1. Very busy week at the job, with all kinds of calls and issues coming up. And I’ve got a cold on top of it. Things seem to have tapered off a bit, fortunately, and the cold only gave me one really bad day. Still, looking forward to the weekend.
2. A good mark of how strung-out I am at the moment: I completely forgot that yesterday, November 3rd, was the 68th anniversary of the premier of the original Godzilla. And only just this past year, Akira Takarada passed away at the age of 87: the last surviving main cast member of the film (and a mainstay of the series throughout). It’s actually a little surprising that one of the main male leads of such an old film was still going into the 2020s. Hardly any of that era are left.
3. Speaking of long-runners, the legendary Roger Corman is still going at 96! His name is still getting attached to Z-grade movies, though I suspect this is much the same way that Tom Clancy’s name is still getting attached to things. Still, it’s impressive. It will mark an epochal shift when he passes on, given his impact on the film industry.
4. For those who don’t know, Corman was / is a producer of B-films who got his start in the 1950s and has never stopped working since. He was famous for his ability to bring a film in on time and under budget, often re-using sets and locations to save money. The original Little Shop of Horrors, famously, was filmed in two-and-a-half days on a budget of less than $30,000 (still a record for a professionally-produced film, I believe), in part because Corman finished another shoot early and didn’t want the sets and crew to go to waste. It featured Jack Nicholson in his third film role as a supporting character (it was the role played by Bill Murray in the remake).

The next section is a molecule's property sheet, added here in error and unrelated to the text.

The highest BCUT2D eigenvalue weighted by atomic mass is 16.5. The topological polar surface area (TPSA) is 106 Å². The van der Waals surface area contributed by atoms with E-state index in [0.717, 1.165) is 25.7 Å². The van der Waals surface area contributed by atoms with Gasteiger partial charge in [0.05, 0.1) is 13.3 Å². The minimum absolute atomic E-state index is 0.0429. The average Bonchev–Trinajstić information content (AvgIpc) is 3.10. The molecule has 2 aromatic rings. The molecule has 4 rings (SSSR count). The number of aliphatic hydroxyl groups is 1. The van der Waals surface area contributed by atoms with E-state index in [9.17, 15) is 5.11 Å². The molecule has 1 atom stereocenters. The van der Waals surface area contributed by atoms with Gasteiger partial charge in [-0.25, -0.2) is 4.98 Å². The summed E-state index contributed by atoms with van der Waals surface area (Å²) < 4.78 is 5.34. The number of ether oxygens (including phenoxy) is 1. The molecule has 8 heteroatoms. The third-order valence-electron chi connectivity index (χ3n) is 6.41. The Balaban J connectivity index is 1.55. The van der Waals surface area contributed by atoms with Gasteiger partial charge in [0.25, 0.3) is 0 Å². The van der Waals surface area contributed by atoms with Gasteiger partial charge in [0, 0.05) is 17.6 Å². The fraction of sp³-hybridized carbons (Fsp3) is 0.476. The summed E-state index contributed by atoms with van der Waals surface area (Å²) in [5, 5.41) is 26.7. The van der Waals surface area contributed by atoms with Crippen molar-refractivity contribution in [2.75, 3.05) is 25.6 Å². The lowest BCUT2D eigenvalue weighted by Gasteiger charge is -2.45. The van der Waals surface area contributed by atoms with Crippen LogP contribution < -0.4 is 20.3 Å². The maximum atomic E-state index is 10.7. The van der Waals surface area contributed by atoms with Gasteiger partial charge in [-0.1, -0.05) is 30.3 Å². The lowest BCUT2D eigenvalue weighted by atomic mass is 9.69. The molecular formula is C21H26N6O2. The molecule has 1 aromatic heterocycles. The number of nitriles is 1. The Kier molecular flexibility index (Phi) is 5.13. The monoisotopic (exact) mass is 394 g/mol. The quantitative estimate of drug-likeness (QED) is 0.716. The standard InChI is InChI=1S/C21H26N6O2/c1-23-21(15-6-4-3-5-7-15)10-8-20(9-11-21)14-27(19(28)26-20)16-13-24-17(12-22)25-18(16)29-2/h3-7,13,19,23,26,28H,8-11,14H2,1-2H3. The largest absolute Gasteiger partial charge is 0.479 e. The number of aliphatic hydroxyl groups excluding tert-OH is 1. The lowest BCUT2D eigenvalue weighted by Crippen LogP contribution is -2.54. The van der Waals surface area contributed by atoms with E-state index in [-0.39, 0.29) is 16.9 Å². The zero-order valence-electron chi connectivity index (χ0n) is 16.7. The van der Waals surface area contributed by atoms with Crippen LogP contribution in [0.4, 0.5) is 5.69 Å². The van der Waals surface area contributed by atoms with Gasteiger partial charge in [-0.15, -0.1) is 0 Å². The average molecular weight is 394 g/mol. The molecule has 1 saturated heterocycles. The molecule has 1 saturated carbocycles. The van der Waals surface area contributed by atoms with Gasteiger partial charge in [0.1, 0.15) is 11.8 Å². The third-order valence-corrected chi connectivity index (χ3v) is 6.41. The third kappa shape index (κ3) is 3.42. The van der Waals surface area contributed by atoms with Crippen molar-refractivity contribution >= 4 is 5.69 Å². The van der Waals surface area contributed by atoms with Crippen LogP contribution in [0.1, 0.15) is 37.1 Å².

That kind of sums up Corman: he made tightly-budgeted, tightly-scheduled films, and he had a tremendous eye for talent. A lot of major stars and directors – Joe Dante, Francis Ford Coppola, James Cameron, Robert de Niro, Jack Nicholson, Sylvester Stalone, etc. – got their start under his direction and mentorship.
5. At the moment my gaming relaxation is Earthbound, the quirky classic RPG from the SNES. I’d started it a couple times before but hadn’t been able to get into it. Now that I’ve made some progress, though, it’s becoming a lot more engaging.
Earthbound is set mostly in a fantasy version of middle America (“Eagleland”), where a meteor lands next to the house of Beaver Cleaver-like Ness, who goes to investigate and finds a bee from the future named Buzz-Buzz who informs him that the evil Giygas is coming to destroy the world, and only he and three other gifted children can stop him!
Buzz-Buzz then gets swatted by one of Ness’s obnoxious neighbors, leaving him to carry on the quest alone.
Oh, and Ness is psychic, as are many of his friends. Meanwhile, you call your father to save the game, and you periodically get a ‘homesickness’ static effect that requires you to call your mother to alleviate it. Ness’s weapons include baseball bats and yo-yos, and he eats hamburgers to restore HP. One of the enemy factions is a cult that wants to paint the world blue.
In summary, it’s a strange and endearing blend of cartoonish 50s wholesome charm and apocalyptic cosmic horror.
The big sticking point is the combat, which is almost completely static and text based and at first very unintuitive. But you get used to it, especially as you start leveling up and gaining more options. I’m really enjoying it so far.
6. Frankly, I’d like to see more fantasy stories set in 1950s America, or a world resembling it. That time has something of a legendary, magical tone to it; one of those periods in our history where, looking back, things just seemed right in a way, at least to look at, and it comes with its own kind of mythology in the form of the nuclear-powered sci-fi of the era. It’s fertile ground, especially for anyone not bogged down by socio-political ideas.
7. Not much else I’m afraid: I’ve been mostly useless this week outside of the new job. Hopefully I’ll be able to turn it around this weekend.